Tackling Safety And Security

Experts at the Table: Who is responsible for safety and security and what can we do as an industry to make it better?


Semiconductor Engineering sat down to discuss industry attitudes towards safety and security with Dave Kelf, chief marketing officer for Breker Verification; Jacob Wiltgen, solutions architect for functional safety at Mentor, a Siemens Business; David Landoll, solutions architect for OneSpin Solutions; Dennis Ciplickas, vice president of characterization solutions at PDF Solutions; Andrew Dauman, vice president of engineering for Tortuga Logic; and Mike Bartley, chief executive officer for TV&S. This is the third part of this discussion. Part one can be found here, and part two is here

SE: Are we actually doing everything we could do for security and safety? The standards call for somewhat antiquated methodologies and techniques, and we actually know better. Is it state-of-the-art and are we really doing the best we can? Or is it what the industry believes they can tolerate?

Landoll: I hear that in DO-254 all the time. There is a push and pull that a lot of people doing implementations know that the energy being spent is not energy to make it safer, it is energy to get the compliance signed off. If I could put the energy into doing something else, I could actually make it safer. But I am not allowed to do that because it won’t be approved.

Wiltgen: If you look at the Mentor/Wilson Research survey, and the number of bugs that escape into production, even in safety-critical applications compared to non-critical applications there is not a huge difference. This makes you wonder what these standards are really doing. Why is the process not working?

Landoll: Because it is not focused on bugs. It is focused on meeting requirements and demonstrating that you comply to those. If there is an error in the requirements, you are saying that this accurately reflects that error. If there is a bug – well, you don’t care about that. Nobody counts them.

Bartley: Do we need a different definition of what a bug is?

Kelf: With a plane, only the pilots get to see some of the new technology. As passengers we don’t really care, we just care about the quality of the video. In a car, we are looking for the next fancy thing such as better radar. Car manufacturers are driven by features, and that is how they advertise them. So there is that pressure on one side, and making it safe on the other.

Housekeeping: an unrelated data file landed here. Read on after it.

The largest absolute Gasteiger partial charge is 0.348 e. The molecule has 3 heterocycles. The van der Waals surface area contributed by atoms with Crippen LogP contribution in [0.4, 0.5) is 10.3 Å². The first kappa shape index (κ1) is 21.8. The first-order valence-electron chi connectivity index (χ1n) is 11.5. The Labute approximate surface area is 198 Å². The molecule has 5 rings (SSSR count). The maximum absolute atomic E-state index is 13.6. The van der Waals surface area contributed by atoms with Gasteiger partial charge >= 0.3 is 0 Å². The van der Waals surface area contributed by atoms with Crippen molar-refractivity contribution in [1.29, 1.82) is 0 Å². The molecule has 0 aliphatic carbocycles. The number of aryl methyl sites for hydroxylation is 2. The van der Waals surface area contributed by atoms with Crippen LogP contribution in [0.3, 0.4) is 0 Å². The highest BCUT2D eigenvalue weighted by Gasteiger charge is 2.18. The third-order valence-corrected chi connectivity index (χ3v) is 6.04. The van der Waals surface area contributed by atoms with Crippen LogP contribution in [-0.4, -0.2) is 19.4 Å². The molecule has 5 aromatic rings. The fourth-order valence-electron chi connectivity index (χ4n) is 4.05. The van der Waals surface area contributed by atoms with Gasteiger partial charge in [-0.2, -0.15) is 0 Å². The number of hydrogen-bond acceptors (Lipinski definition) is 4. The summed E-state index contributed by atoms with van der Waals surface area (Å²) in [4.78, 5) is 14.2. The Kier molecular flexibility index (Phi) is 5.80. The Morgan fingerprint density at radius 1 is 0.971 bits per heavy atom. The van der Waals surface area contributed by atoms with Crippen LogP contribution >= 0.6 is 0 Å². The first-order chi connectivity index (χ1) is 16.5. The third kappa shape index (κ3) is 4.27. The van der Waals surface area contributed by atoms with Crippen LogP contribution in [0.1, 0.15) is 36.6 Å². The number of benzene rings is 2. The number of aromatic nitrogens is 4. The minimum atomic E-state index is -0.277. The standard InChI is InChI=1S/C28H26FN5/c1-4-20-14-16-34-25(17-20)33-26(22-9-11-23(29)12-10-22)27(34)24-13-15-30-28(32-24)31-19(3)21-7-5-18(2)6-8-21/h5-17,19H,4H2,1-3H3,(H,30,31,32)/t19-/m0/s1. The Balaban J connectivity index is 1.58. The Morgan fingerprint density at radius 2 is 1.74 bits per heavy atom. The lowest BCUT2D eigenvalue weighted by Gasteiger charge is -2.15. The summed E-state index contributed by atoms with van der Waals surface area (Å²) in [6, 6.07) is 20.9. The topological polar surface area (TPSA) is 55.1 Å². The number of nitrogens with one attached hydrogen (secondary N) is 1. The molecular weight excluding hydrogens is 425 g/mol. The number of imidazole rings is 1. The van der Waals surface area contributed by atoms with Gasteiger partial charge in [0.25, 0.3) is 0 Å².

Landoll: One of the primary issues is that in automotive, they are trying to squeeze every penny. When a supplier says that they have a system and they can make it 10X safer, but it will double the price…

Kelf: Yes, you could decide to be the Volvo.

Landoll: But how much more is a consumer willing to pay for additional safety? How do you measure that?

Dauman: A lot of original compliance, especially in automotive and aerospace, came from regulation. For people who are not under those umbrellas, will we collaborate to make all of the rest of the system and network – IoT devices – safer, or will everything remain independent? Today, that is not happening because it is not regulated. If there is a community that is industry-driven, that is trying to push a combination of security, functional safety – then perhaps that moves faster because nobody want to wait for the regulation.

Landoll: I am not sure you can solve it with regulation. It feels as if regulation is a heavy hand and will always be late. Regulators tend not to be on top of the latest technology breakthroughs. They can’t be. So we have to find a way to motivate the industry itself to do the right thing – to do the best thing, because if they don’t, they will go out of business.

Ciplickas: Self-certification.

Landoll: Right. I don’t know how to enforce that or make it play out. I hope it is not by cars being released and crashing, and because of that they go out of business.

SE: With an automobile, you have something that is big enough, expensive enough that there are enough parameters that you can play with. When you buy your next smart lightbulb, will you check the security levels? And who will even tell you about it?

Dauman: As a consumer, you will buy by reputation.

Landoll: Not always.

Dauman: Okay, but often. When there are a plethora of options and one of them has a reputation, you might gravitate towards it.

SE: How do measure reputation?

Landoll: A lot of lightbulbs will be installed by builders that put them into new construction. They will likely just pick the cheapest vendor. They want to sell an Internet-connected house, but you could now be buying a house with 200 spam servers.

Dauman: This holds for all consumer products. There are review agencies and independent auditors. There is more peer review for every product today, and while not perfect, it tends to work. People communicate what they like and don’t like, and capitalism takes it from there.